AT&T’s Home Base hotspot–router (free with a two-year service plan; $199.99 otherwise) is a peculiar hotspot designed to bring landline phone and both wired and Wi-Fi internet to a home or RV. While it’s a good choice for a niche market that needs its wired ports, we prefer the AT&T Unite Explore hotspot, even for primary internet use.
Design and Features
The Home Base, made by ZTE, is a chunky black square, about five inches on a side and one inch high. On the front, there are five lights for power, voice mail, alert notices from AT&T, Wi-Fi, and signal strength. It plugs into the wall with a power adapter, although it has a short-term battery in it as well.
Unfortunately, there’s no display on the front, unlike on hotspots like the aforementioned Unite Explore. That means, most notably, there’s no easy way to monitor your steadily declining data allotment without going to the hotspot’s web-based management page.
Turn it around, and whoa—there’s an RJ-45 Ethernet and two RJ-11 phone jacks! Yep, you can connect landline phones, a wired desktop PC, or a separate home router to this. We connected a landline handset and the call quality was perfectly clear, clearer than on an AT&T cell phone in the same location. The landline phone jack doesn’t work with faxes or home security systems. But these ports are unique to the Home Base, and one of its major selling points.
Wi-Fi and cellular capabilities here are basic. Wi-Fi is 802.11n, on the 2.4GHz band only. Security is WPA2. There’s basic port forwarding and MAC filtering, but not the full set of options you’d see in an advanced home router. We got about 50 feet from the Home Base before seeing speeds and quality seriously degrade.
For cellular, the Home Base supports LTE bands 2/4/5/17, 3G, and 2G. That’ll give you maximum AT&T coverage but not speeds; the MDM9215 modem is a mere Category 3, with maximum theoretical speeds of 100Mbps and average speeds with good coverage around 20 to 30Mbps. That said, rural areas often don’t have the higher-speed technologies anyway.
The Home Base also has a 1,500mAh battery in it, but don’t think of this as a traveling hotspot to beat the Unite Explore: it only got two hours of streaming time before the battery gave out. The battery is more to take into consideration places where the electricity goes out from time to time.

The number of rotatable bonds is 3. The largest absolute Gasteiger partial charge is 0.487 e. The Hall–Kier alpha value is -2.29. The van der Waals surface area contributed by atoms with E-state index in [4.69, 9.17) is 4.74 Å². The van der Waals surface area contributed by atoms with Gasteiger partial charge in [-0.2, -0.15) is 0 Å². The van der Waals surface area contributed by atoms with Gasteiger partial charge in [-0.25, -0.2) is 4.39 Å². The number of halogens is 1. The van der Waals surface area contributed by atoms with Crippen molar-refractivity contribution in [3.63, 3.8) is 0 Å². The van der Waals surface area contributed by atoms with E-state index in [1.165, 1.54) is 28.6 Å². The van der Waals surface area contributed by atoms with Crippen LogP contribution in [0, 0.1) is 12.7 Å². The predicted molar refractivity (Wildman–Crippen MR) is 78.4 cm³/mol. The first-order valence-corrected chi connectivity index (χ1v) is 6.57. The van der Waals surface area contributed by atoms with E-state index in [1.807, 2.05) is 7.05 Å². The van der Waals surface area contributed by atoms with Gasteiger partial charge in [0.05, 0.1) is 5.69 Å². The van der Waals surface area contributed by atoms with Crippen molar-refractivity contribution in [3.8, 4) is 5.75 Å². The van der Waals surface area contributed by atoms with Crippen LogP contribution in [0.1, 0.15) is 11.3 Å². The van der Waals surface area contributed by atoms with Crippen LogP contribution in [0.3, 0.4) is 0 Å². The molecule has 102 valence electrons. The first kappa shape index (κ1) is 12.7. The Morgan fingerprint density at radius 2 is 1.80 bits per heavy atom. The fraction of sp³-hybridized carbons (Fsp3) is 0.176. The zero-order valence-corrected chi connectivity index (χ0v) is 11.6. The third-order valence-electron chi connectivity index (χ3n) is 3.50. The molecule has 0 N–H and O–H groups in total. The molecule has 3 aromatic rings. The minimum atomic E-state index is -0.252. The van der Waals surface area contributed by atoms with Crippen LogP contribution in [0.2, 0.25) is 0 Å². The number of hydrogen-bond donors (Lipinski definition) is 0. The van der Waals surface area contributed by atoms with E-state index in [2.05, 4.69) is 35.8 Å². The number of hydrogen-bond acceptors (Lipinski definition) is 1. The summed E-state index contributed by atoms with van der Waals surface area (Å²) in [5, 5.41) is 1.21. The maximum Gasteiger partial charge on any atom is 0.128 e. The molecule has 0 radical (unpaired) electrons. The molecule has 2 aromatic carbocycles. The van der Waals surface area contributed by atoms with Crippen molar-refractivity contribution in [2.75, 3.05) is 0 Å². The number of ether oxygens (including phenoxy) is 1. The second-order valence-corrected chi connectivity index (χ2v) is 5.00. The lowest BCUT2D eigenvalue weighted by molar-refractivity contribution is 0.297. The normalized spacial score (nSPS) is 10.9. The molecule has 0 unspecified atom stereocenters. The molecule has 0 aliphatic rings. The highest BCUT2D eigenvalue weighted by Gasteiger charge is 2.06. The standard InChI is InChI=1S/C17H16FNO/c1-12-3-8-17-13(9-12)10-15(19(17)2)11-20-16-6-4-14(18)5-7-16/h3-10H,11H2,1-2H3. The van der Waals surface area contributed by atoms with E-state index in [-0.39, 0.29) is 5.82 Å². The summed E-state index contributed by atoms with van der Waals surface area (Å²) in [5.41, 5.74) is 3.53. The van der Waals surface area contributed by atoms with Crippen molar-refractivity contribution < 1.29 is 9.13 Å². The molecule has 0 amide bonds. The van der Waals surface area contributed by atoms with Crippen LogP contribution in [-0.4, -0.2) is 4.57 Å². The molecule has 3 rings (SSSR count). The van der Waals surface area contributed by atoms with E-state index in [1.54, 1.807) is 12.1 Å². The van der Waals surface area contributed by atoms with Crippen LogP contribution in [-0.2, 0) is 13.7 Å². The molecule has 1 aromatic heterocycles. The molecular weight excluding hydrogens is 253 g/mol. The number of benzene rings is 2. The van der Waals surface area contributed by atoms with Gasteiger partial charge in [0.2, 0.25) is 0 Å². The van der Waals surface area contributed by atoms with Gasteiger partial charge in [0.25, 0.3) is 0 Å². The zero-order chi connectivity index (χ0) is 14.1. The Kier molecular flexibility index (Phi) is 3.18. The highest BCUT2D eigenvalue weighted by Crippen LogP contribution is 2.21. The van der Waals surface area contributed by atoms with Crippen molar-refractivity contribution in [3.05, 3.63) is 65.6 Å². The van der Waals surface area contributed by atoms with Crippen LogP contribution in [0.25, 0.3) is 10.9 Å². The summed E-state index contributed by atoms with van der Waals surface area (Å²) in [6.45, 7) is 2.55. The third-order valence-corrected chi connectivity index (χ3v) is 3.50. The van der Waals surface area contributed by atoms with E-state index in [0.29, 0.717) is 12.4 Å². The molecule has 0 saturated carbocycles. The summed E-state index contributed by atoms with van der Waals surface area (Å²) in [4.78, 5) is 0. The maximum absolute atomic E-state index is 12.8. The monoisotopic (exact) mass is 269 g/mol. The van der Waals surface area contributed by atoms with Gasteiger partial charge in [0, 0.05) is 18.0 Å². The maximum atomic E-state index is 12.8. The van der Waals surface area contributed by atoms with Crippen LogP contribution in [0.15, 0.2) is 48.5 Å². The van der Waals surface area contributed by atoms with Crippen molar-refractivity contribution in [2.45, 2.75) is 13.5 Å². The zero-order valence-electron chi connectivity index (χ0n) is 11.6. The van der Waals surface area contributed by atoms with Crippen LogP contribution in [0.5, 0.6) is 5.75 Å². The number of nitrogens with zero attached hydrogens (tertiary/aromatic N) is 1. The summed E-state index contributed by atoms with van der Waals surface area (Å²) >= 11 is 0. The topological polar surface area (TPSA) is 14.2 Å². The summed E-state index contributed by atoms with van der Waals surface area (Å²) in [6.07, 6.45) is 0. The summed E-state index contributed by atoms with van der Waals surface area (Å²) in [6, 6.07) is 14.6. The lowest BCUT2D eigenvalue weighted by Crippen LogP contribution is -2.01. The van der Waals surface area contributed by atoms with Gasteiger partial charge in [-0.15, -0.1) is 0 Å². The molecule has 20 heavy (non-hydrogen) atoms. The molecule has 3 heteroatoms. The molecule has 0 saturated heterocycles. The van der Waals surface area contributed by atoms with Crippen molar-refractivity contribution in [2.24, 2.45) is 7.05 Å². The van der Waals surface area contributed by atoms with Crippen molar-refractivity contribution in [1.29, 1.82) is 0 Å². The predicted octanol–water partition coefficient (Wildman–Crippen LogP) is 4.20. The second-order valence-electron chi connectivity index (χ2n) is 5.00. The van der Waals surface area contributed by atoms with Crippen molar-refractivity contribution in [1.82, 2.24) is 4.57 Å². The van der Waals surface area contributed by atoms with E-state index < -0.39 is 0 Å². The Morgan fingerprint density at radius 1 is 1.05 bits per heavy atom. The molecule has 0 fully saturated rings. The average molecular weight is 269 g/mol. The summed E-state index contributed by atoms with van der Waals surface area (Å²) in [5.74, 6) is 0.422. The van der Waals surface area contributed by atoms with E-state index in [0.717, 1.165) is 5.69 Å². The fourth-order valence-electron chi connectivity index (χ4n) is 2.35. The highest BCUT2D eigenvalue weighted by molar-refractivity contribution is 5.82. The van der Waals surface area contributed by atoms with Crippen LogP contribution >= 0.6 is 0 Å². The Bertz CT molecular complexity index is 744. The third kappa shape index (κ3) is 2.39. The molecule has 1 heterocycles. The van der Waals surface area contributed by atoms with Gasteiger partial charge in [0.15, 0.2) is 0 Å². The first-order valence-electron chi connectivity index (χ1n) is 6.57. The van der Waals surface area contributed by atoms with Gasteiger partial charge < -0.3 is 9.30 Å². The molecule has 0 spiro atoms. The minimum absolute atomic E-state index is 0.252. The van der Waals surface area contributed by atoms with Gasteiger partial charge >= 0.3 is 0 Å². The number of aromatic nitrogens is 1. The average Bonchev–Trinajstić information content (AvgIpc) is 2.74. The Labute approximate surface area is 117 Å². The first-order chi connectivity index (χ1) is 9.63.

RF reception is good. More importantly, users have found MS156 antenna connections under the battery, and with minor hardware hacking, you can connect external antennas. If tweaking the Home Base worries you, you can also just go for a WeBoost Connect or WeBoost Eqo 4G booster kit.
Service Plan and Competitors
The Home Base comes with two service plans: 25GB of data, plus unlimited calling, for $60 per month, or 50GB plus calling for $100 per month. That’s more high-speed data than you can get by adding the Home Base to an AT&T unlimited plan, although if you have other AT&T devices, the unlimited plan is probably a better deal (see below). There used to be a rural 250GB plan that looked terrific, but it’s no longer available.
AT&T also offers a Fixed Wireless product available in a few rural areas with 160GB for $60. If you’re okay with mounting an external antenna and not being able to move your router around, that’s a better deal than the Home Base or a hotspot plan.
AT&T’s prices are better than Hughesnet, the big satellite provider. Hughesnet offers 20GB for $59.99 and 50GB for $99.99, but voice costs an extra $24.95, and the rates go up after two years. Also, you can’t carry a satellite dish around.
You can also consider hotspot service plans from other carriers. Verizon limits full-speed hotspot data on its unlimited plan to 15GB, which isn’t enough for most people to use for home internet, although it may be fine for the occasional weekend. After that, it gets choked down to 600Kbps. The carrier’s LTE Internet and Home Phone plan, for its own Home Base-like hotspot, is ridiculously expensive. $110 for 20GB plus calling? No thanks. Sprint’s unlimited plan, as far as we can tell, throttles you after a mere 10GB of hotspot use.
T-Mobile’s $95 per month One Plus International plan has unlimited hotspot use, but the terms of service are studded with warnings against using it around the clock for home internet. Also, after 50GB your connection may get slowed. (Notice how that’s about on par with AT&T and Hughes’ 50GB, $100 per month offers—nobody’s being dumb here.)
AT&T’s $90 Unlimited Plus smartphone plan can be used with a hotspot for an extra $20 per month. That gets you 22GB of full-speed data, which may get unexpectedly slowed after that. If you’re also an AT&T smartphone customer, and you don’t need the Home Base’s Ethernet or landline jacks, this plan with an AT&T Unite Explore makes a great combination. The Unite Explore has an interactive display, 18 hours of battery life, and better Wi-Fi than the Home Base does.
The AT&T Home Base has a unique set of features; the landline phone jack, Ethernet jack, and mobility will appeal to RVers or those with second homes. Rural primary homeowners should look into the Fixed Wireless product instead. Existing AT&T customers who don’t need the landline phone jack should try the Unite Explore added to the Unlimited Plus plan. While you will get de-prioritized after 22GB, the Unite Explore is a more flexible hotspot, and the $20 plan add-on beats the $60-and-up for the dedicated Home Base plan.
But when the average AT&T Home Internet customer uses 100GB per month, and usage is only going to increase with features like 4K video streaming coming to living rooms, it’s clear that these are all second-tier services. Wireless networks just don’t seem to have the capacity for primary home internet use. Rural America needs real, high-speed home internet, not a cellular substitute.